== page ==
It doesn't take much people measuring ability to see clearly that MSNBC's Hardball host believes himself to be the keenest observer of the political universe on the planet. Chris Matthews just intuitively finds and defines the heart of every event as only a true sage of the airwaves can. He is a manic Eric Sevareid when excited by his own brilliance, an inspiration that, so often, sends a tingle up his leg. His "Let Me Finish" nightly commentaries are more than cheap rip-offs of Keith Olbermann's trademark "Special Comments": They are filled with visions of Cronkite dancing to the beat of "That's the way it is" or Sinatra's "My Way".
Afterall, if Matthews thinks it, it must be the way it is--his way--lest his own words prove embarrassing and his self-image self-destruct before an audience of thousands.
Matthews concluded his June 9, 2010 broadcast with, perhaps, the most bizarre comparison of one person to another ever made:
"What gave me hope last night was that we saw voters don't like to be pushed around any more than I do. A lot of labor money went into the Arkansas Senate primary. It produced a lot of drama stand-alone, who's-side-are-you-on drama and a real hero. Women celebrated in the pro-labor film "Norma Rae;" the irony is that the heroine, the Norma Rae, last night in Little Rock was the Democratic senator who labor tried to beat. Norma Rae's name in this picture is Blanche Lincoln."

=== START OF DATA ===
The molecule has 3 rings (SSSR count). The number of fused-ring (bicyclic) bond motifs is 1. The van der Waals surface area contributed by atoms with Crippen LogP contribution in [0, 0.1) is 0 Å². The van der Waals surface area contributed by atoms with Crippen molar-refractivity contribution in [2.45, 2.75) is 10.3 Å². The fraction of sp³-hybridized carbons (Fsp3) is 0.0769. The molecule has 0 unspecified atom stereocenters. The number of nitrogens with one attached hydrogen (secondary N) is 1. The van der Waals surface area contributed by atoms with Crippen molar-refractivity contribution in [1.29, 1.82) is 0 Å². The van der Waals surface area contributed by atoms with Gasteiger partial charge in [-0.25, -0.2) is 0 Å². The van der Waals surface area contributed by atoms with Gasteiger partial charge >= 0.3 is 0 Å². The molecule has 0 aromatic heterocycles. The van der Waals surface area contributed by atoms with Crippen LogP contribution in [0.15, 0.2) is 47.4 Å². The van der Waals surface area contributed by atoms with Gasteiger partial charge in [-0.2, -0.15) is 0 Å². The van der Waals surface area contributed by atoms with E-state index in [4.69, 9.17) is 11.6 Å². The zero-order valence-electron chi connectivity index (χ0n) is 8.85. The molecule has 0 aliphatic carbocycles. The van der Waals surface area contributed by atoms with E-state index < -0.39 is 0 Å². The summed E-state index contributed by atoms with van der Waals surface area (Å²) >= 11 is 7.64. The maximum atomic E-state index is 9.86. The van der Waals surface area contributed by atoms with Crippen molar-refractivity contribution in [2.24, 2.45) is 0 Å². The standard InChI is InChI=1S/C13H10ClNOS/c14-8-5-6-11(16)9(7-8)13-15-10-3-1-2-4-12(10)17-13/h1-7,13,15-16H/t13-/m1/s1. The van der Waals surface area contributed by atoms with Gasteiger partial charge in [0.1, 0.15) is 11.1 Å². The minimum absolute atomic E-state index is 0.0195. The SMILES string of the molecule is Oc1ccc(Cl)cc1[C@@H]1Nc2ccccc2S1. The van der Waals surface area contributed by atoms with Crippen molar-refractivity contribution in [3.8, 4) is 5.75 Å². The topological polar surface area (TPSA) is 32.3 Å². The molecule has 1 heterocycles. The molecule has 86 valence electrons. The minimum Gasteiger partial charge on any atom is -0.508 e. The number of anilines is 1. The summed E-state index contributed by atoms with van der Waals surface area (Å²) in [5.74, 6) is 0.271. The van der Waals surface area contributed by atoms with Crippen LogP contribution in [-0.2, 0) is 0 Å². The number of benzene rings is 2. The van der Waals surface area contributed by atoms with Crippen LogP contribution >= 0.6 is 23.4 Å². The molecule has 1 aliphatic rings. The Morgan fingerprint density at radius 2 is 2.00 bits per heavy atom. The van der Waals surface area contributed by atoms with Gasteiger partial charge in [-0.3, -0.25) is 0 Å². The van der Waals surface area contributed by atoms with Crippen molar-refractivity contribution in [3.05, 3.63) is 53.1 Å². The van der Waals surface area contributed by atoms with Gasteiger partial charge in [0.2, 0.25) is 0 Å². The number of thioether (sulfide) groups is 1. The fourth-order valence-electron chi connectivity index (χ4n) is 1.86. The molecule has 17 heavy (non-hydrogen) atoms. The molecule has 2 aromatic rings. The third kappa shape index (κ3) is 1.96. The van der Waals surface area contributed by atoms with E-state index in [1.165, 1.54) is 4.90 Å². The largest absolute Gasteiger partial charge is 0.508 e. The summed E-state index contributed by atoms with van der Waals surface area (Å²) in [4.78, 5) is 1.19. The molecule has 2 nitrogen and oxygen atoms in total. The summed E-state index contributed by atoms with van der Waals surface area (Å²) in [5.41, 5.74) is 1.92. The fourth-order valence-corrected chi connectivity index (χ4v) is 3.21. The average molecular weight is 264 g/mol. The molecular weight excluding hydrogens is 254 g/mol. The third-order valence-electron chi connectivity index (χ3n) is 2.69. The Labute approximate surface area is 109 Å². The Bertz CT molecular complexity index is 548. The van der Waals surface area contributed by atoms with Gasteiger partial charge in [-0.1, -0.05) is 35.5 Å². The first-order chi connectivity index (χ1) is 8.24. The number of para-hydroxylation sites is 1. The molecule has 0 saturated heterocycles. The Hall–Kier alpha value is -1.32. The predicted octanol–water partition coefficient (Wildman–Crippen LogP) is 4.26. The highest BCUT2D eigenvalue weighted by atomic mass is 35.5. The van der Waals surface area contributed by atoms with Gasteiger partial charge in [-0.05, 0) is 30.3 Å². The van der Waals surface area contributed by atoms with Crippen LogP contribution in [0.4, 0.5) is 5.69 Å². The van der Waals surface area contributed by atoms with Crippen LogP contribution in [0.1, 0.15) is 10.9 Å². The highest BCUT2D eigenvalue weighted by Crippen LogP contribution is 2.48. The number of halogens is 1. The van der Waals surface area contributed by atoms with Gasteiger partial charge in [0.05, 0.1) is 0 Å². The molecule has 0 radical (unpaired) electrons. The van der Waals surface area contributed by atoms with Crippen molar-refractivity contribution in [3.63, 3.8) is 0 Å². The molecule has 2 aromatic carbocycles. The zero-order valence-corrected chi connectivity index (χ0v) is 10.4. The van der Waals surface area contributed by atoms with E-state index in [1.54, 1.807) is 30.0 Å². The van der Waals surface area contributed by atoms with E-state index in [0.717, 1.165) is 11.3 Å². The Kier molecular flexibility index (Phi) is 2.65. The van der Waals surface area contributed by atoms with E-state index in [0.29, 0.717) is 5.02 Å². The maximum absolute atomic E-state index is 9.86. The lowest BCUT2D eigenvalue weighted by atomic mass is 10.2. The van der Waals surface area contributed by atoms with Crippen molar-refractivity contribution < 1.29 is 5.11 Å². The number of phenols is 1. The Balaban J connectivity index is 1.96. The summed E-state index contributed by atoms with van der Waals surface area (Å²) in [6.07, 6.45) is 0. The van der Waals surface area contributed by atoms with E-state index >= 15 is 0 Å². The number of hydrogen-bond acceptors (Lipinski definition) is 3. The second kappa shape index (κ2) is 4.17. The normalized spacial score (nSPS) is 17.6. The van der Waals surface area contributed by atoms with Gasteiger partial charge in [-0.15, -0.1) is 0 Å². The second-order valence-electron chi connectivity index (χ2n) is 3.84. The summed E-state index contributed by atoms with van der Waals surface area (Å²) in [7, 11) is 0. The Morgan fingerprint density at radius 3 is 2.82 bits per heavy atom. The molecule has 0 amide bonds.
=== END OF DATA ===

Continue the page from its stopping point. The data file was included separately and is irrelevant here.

Blanche Lincoln is another Norma Rae. Think about that for a moment. Now, if you need to, go vomit.
The movie Norma Rae was based on the real heroism of Crystal Lee Sutton who was fired by employer J.P. Stevens for trying to unionize her coworkers. Before she departed that plant in Roanoke Rapids, North Carolina, she took a piece of cardboard and wrote UNION on it, climbed onto a work table and held forth the handmade sign as she slowly turned around. Her coworkers turned their machines off and spread their fingers into the universally recognized V for victory sign until she was dragged away by the police. She was the Lech Walesa of American textile workers. Sadly, she died September 11, 2009 from brain cancer, her last struggle for justice with the health insurance company that had been delaying her treatments.
Blanche Lincoln would have sided with the insurance company against Sutton, the dying Norma Rae. There was no public option then, and, thanks to folks like Blanche Lincoln, there is no life-saving public option now.
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